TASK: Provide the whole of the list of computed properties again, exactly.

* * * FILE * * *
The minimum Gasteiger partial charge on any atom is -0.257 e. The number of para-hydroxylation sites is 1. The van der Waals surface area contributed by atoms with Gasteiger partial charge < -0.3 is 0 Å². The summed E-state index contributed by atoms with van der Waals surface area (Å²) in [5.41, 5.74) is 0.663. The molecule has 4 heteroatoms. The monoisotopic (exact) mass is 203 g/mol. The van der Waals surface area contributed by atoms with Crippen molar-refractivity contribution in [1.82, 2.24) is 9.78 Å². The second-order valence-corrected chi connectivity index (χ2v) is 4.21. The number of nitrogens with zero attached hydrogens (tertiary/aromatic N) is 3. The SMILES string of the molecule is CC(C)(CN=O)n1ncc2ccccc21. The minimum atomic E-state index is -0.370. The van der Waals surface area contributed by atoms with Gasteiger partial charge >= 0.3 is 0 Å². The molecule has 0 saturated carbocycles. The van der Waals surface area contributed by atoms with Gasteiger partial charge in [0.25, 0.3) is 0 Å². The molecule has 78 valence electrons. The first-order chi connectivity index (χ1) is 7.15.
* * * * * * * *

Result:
The minimum Gasteiger partial charge on any atom is -0.257 e. The number of para-hydroxylation sites is 1. The van der Waals surface area contributed by atoms with Gasteiger partial charge < -0.3 is 0 Å². The summed E-state index contributed by atoms with van der Waals surface area (Å²) in [5.41, 5.74) is 0.663. The molecule has 4 heteroatoms. The monoisotopic (exact) mass is 203 g/mol. The van der Waals surface area contributed by atoms with Crippen molar-refractivity contribution in [1.82, 2.24) is 9.78 Å². The second-order valence-corrected chi connectivity index (χ2v) is 4.21. The number of nitrogens with zero attached hydrogens (tertiary/aromatic N) is 3. The SMILES string of the molecule is CC(C)(CN=O)n1ncc2ccccc21. The minimum atomic E-state index is -0.370. The van der Waals surface area contributed by atoms with Gasteiger partial charge >= 0.3 is 0 Å². The molecule has 0 saturated carbocycles. The van der Waals surface area contributed by atoms with Gasteiger partial charge in [0.25, 0.3) is 0 Å². The molecule has 78 valence electrons. The first-order chi connectivity index (χ1) is 7.15.